Technique of the artist- This untitled piece found in the central gardens is my choice for the sculpture that I found the most unique in terms of the technique used. From afar, this piece actually looks as if it was carved from wood and still even retains some likeness to a tree. However on closer inspection it is revealed that it is actually a large ceramic done by Arnold Zimmerman in 1954. It exuded a tropical paradise feeling that put me at peace in the gardens.
Design of the museum- The water garden outside of the Asia exhibit is actually my favorite spot in the Museum. It inspires a serenity and contemplation to any that walk on its path. This picture can't even do it justice, as the viewer takes in none of the atmosphere. They breathe none of the air and lack the feeling of being transported to distant world from a photo alone. Even when its trees are not in bloom, this garden never ceases to amaze.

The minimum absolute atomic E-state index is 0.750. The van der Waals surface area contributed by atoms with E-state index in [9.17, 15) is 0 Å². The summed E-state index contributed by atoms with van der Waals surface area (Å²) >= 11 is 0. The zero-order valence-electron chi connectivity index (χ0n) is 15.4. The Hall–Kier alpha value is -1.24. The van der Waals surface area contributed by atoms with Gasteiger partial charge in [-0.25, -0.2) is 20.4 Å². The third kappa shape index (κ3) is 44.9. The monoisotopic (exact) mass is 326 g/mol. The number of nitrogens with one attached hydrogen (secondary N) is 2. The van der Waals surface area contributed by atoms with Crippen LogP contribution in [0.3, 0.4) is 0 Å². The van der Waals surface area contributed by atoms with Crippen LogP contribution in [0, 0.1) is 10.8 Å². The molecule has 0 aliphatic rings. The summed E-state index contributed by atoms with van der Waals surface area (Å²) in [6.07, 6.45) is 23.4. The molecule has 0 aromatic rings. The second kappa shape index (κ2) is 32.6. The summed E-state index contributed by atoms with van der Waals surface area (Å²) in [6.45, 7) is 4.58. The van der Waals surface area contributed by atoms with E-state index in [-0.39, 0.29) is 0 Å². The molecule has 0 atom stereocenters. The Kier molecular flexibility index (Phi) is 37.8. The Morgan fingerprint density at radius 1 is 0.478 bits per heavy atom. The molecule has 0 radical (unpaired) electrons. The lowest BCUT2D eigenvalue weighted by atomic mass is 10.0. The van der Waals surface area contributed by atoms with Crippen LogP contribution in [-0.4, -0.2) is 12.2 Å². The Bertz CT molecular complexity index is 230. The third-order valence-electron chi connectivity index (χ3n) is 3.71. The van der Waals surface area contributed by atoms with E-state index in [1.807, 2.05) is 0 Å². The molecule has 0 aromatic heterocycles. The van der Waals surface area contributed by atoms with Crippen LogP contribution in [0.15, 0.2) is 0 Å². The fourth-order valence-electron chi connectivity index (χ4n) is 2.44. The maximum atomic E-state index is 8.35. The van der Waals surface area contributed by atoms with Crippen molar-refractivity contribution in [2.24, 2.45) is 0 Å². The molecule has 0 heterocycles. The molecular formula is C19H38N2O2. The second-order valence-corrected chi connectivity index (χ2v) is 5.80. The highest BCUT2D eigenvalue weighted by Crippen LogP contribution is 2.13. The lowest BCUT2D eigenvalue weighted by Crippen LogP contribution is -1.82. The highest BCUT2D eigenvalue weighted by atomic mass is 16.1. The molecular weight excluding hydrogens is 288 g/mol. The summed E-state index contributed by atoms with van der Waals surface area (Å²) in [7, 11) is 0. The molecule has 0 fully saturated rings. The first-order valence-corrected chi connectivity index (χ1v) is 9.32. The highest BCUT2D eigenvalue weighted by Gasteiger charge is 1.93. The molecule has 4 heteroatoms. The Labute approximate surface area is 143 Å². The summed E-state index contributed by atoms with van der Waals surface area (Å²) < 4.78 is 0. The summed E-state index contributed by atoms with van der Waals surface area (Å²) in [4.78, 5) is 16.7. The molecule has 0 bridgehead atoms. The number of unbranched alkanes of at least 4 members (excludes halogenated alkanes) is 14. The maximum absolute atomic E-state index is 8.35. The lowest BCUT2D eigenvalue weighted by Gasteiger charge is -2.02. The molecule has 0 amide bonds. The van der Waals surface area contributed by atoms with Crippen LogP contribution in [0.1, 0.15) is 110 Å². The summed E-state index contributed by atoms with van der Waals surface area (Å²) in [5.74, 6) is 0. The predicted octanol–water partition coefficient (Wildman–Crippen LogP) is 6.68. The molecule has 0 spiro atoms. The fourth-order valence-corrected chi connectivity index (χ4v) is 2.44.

Core values- I felt a strong pull from this piece by William Hogarth of Richard the Third from Shakespeare's Richard III. In it, King Richard is seen getting out of bed, a confused expression on his face as he sees his messy tent while his army camp is in disarray behind him. I empathize with Richard's lack of preparation and dismay at the unfortunate, but preventable, circumstances he is in. This resonates with my core values of procrastination and laziness that have gotten me this far in life.
Art and the good life- Finally, this piece by Yvonne Jacquette entitled Midtown Composite is what I believe to be the perfect embodiment of the good life. Looking past the glare of the photo one can see the beautiful skyline of New York city, lit up in the darkness of night. This is truly what I believe to be the goodlife, this progress that we have made. That humanity has been able to turn what was once forests, fields, deserts, and mountains into our own. That we have the capacity to build wonderful and beautiful things, societies and structures. That we can light the night sky with our radiance and proclaim to the heavens that we do not fear the dark, but rather the dark should fear us.